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'What's On His Leg?'

Diagnosis and treatment of skin conditions fall outside the farrier’s job description, but when clients ask for help, you need to know the basics

Skin disorders can be challenging to diagnose and take time to resolve. Finding skin lesions can be both a blessing in that the progress of the disease can be readily monitored and a curse when a lack of rapid progress becomes more frustrating.

Considering that the hoof derives from skin, it isn’t surprising that dermatology might intrude periodically into the farrier’s professional territory. A farrier might notice a skin lesion on the lower limb or coronary band during a routine visit or might be asked for an opinion from an owner wondering about that weird thing showing up on the horse’s back.

But the problem is that while hoof comes from skin, the skin is not hoof. Although the most visible organ system in the body, skin can sometimes be the most mysterious.

“Different diseases on the skin can look exactly the same,” says Stephen White, DVM, DACVD, professor in the School of Veterinary Medicine at the University of California-Davis. “The skin has a limited repertoire in how it can respond.”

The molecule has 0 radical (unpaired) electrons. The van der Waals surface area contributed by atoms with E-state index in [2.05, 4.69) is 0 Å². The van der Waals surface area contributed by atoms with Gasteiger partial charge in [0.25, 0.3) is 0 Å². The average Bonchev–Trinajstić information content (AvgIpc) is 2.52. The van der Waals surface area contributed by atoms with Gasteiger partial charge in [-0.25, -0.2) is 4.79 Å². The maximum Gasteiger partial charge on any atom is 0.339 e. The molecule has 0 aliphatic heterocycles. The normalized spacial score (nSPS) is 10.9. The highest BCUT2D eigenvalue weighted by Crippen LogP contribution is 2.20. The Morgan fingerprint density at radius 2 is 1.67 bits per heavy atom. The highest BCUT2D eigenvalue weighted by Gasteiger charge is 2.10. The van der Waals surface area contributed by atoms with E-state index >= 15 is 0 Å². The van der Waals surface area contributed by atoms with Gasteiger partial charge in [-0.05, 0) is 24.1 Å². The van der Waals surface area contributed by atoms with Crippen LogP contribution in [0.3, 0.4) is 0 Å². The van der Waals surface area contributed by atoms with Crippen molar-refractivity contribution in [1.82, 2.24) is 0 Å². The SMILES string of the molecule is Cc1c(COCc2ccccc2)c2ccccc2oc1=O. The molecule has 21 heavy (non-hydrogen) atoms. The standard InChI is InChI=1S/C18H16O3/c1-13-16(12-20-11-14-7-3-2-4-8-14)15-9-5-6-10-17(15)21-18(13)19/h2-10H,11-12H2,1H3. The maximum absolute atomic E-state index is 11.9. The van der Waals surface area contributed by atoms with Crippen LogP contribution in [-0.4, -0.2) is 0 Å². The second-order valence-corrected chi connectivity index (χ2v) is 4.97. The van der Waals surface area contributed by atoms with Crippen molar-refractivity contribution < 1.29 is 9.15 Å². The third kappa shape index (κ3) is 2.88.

The skin’s limited number of responses to insult means tumors, auto-immune diseases, fungal diseases and alien invasion can all have similar appearances. With the exception of alien invasion, further testing can often help narrow down the cause of a skin lesion.

While diagnosis and treatment of skin conditions fall outside the farrier’s job description, a basic understanding of the structure and function of the skin and some of the things that can go awry may enable a farrier to…

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Christy Corp-Minamiji DMV

Christy Corp-Minamiji is a freelance writer and former large animal veterinary practitioner. She lives in Northern California.

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